It is the ninth of November and it is cold. The season’s weather has turned and is not made for the last wears of summer kit. Under our rain jackets, we’re wearing every layer we could find. Then, after what seems an age of waiting we’re finally there. The start line: a deserted Tower of London under the cover of darkness. It makes for a strange one with memorial poppies cascading down the side of the wall. As we glide off to log the first of many miles, it leaves us with a haunting appreciation for every pedal turn. In the silence, it’s hard not to think about the sheer number of red flowers. We hit the river, distracted. Pictureless, we ride, the wind cold on our knuckles.

4am-ish, outside Buckingham Palace

The sun rises. A train clatters past across the fields, and we pause on the winding lanes to take a photo, before continuing to grind our way up them. Three coffee stops later, we pass Halfway. Halfway is a small place of wishful thinking; it largely consists of a signpost that marks the midpoint between London and Bristol.  We’re going further than twice this distance, but luckily we’re ignorant to Halfway’s real meaning. We photograph the sign. ‘Halfway!’ we declare, Instagramming this news and ignoring the GPS display. A little cheer, thumbs up, jam some more rocky road into our mouths.



Villages with apt names

The A4 is endless. We spit and swear our way along it. The rain flies at us. Trucks rumble past, loud and greedy for tarmac. We swear some more.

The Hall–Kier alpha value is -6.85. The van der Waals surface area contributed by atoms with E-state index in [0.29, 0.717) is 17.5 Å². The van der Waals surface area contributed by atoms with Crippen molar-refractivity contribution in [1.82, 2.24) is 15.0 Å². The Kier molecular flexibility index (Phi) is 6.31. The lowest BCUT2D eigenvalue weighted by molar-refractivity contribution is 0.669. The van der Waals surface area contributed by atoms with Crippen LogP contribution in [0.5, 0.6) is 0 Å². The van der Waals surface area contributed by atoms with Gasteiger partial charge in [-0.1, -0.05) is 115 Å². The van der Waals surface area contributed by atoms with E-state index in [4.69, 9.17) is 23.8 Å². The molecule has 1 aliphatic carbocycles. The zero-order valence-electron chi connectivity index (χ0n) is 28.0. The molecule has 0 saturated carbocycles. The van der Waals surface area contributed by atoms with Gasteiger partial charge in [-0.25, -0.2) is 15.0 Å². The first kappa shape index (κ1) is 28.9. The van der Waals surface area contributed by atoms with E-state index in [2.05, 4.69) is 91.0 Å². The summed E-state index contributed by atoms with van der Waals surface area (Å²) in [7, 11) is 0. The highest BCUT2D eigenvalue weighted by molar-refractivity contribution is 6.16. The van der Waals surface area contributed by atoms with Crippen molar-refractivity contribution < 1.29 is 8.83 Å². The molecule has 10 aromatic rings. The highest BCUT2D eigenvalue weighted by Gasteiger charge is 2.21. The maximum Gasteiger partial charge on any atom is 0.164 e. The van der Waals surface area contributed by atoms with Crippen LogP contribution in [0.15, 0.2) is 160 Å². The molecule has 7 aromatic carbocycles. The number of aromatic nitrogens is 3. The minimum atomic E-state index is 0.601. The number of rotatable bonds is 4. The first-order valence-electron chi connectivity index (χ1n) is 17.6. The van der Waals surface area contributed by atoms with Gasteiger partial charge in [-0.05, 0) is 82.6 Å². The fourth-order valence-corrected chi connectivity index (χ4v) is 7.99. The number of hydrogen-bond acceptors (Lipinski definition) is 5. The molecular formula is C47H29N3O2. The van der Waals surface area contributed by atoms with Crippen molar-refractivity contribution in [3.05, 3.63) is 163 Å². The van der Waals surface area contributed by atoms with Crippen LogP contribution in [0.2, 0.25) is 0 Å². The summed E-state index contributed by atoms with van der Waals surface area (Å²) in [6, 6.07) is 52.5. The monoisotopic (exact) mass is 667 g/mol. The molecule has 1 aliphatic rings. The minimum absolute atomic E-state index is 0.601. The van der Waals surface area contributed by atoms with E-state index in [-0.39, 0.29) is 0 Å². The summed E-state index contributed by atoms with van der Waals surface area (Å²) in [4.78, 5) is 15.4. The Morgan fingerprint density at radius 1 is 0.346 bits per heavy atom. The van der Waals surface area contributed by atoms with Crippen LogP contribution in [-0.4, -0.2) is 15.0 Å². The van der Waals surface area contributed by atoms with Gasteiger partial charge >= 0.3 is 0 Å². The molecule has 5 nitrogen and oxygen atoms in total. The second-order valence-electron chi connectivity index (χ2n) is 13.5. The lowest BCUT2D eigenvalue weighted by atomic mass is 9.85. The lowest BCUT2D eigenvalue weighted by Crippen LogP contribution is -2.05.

Endless roads. Lucy shouted “fuck off wind” and “I hate this road” with a lot of gusto as we crawled down it.

When we break for beer and fish finger sandwiches, a man warns us that Bath is quite far – a good 15 miles. He doesn’t know if we’ll make it. We take this on the chin and mention that we’ve come from London this morning. He stops trying to give us directions.

Then we meet the hills of Bath. I have never seen such hills, and these after ten hours of riding. They are like cliff faces: tall and imposing. We brace ourselves. The grades are high, beautiful terrifying descents and blindingly sharp ascents. Had we been on form it’d have made for some of the most dramatic riding – steep and scenic and always scary.

It takes downing a gel working like an athlete’s shot to brave the ascents and face turning the pedals. I heave my heart into them, hang my head and use my bodyweight to ache the bike into motion. There are moments when I barely move. At the top, our heads are a world away from several hundred metres ago. We gasp. Our minds don’t function. We glare at the ground, and roll along the now-flat road.

The 100 miles face

Getting to Bath: the road to the left drops straight away